Jesus, while in a private place, asks his disciples if they know who he really is, not just who the crowds think he is, but who they think he is. Peter replies on behalf of the disciples that he believes that Jesus is the messiah. Jesus then speaks to his disciples about the nature of cross-bearing discipleship.
v18-19. Unlike Matthew and Mark, Luke doesn't locate this episode at Caesarea Philippi. Obviously he wants to link the story to the feeding of the 5,000. Jesus' question of the disciples seeks to draw out their understanding of his person. The crowds have their opinions, but what do the disciples believe?
v20-22. Peter, speaking on behalf of the disciples, states that Jesus is the messiah; the Son of Man is the long-promised savior of God's people. Jesus then goes on to tell his disciples that he must suffer, die, "and on the third day be raised." Jesus, representing God's people, must travel the way of judgement, suffering and death - he is the suffering servant of Israel, cf. Isaiah 53. The way of the cross is similar to the way of the wilderness. In the wilderness the people of Israel rebelled against God and so died in the desert. The suffering servant must also make his wilderness journey, but unlike Israel of old, he will not fail the test. And so it is that God's people, in hand with Christ, can enter the promised land.
v23-26. Jesus calls on his disciples to follow him into the wilderness. The disciples are, as it were, to leave Egypt, its security and plenty, and join with Jesus on the dusty road to the promised land. Jesus calls on us to take up the cross, in the sense of give allegiance to him and his journey of shame. This image of cross-bearing powerfully illustrates allegiance to Christ. It certainly encourages dedicated discipleship, but above all it is a call to identification with Christ, a call to allegiance. Only Christ's self-denial has any eternal value, ours is flawed, compromised, "filthy rags." Are we willing to accept the shame of following a crucified messiah? The promise land is ours, or better we say, eternal life is ours through faith in Christ, the rejected and suffering one.
v27. Jesus now tells his disciples that there are "some who are standing" with him at this very moment who "will not taste of death before they see the kingdom of God." In what sense will "some" of those with Jesus at that moment see the kingdom? Jesus is obviously not referring to the second coming, but he may be referring to the destruction of Jerusalem in 70AD, of God's "coming" in judgment upon a rebellious people (Note Matt.16:28, "the Son of Man coming in his kingdom" = coming in judgment). Yet, it is more likely that Jesus is saying that those who are not ashamed of him, who willingly give their allegiance to him, who rely on the rejected and crucified suffering servant for their salvation, have entered (they "see", are in) the kingdom and even now experience something of its glory (manifestations: signs and wonders, etc.). On the other hand, those who reject Christ, who are ashamed of him, remain outside the kingdom (do not "see") and are ultimately consumed by it.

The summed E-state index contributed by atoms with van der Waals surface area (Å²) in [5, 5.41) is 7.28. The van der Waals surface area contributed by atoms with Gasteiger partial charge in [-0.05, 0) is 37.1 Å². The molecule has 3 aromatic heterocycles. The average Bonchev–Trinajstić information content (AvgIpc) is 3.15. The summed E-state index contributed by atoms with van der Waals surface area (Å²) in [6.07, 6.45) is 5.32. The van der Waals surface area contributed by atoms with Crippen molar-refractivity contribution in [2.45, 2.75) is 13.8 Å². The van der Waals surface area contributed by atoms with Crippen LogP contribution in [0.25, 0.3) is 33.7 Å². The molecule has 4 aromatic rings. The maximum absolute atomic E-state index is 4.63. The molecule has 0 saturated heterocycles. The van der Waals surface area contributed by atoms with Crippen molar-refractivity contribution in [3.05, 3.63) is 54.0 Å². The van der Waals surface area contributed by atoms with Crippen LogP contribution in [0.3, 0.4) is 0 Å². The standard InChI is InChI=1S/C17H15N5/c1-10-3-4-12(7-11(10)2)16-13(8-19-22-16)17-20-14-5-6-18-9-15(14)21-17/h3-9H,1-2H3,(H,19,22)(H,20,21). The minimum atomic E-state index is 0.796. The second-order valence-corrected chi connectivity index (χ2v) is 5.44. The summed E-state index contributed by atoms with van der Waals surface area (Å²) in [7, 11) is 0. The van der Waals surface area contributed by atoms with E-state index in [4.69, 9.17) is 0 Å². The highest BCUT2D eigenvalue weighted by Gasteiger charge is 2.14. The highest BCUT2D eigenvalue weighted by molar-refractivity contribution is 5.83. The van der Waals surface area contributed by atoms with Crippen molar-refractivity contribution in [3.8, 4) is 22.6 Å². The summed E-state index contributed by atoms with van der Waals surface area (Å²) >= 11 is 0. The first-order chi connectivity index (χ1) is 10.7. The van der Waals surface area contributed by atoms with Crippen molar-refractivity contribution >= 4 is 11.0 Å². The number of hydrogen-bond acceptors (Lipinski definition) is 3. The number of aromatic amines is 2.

In my twenties my father gave me a block of land cut from his farm. The land was designed for a person with one leg shorter than the other. Precipitous is how I would describe it.
Over the years I cleared the block and dreamt of putting a little cottage on it. Of course, it's one thing dreaming about it, it's another doing something about it. Still, I did inevitably commit myself to the project. I bought a kit home, saved up some holidays, took some leave without pay, and headed up to my block with a trailer load of bits and pieces to build the house. The youth fellowship in my church actually helped me drag the kit up the side of the hill to the building site. Without their help I would have been lost. So, for ten weeks I built my home. Day after day, as I dragged myself out of the tent I was camping in, I constantly asked myself, "what ever possessed me to start this project?" I did actually get it to lock-up. It took ten years to complete, and then, of course, I sold it, as you do!
The disciples knew Jesus was the Messiah, but it was not enough to know who he was, they had to commit themselves to him, give their allegiance to him. He was about to undertake a wilderness journey that would destroy him, but would inevitably lead to glory and the promised land. They had to decide whether they would accept the shame of identifying with a crucified messiah.
Over 50% of people in Western societies say Jesus Christ is real, but it is not enough to know that he exists. To reign in glory we must give our allegiance to Jesus, accept the shame of committing ourselves to the rejected and crucified "man of sorrows".
1. Consider the issue of commitment to Christ and what this entails.
2. Earle Ellis in his commentary on Luke says of Jesus' hard sayings that "Jesus requires no more than he himself has given. He is the penniless and ever-working one who has sacrificed family and home for the sake of the kingdom. Whoever joins the fellowship of Jesus must also join the mission of Jesus." This impossible image of discipleship is common in Christian circles. Compare the approach of Ellis with the approach taken in these notes in light of the faith / works issue.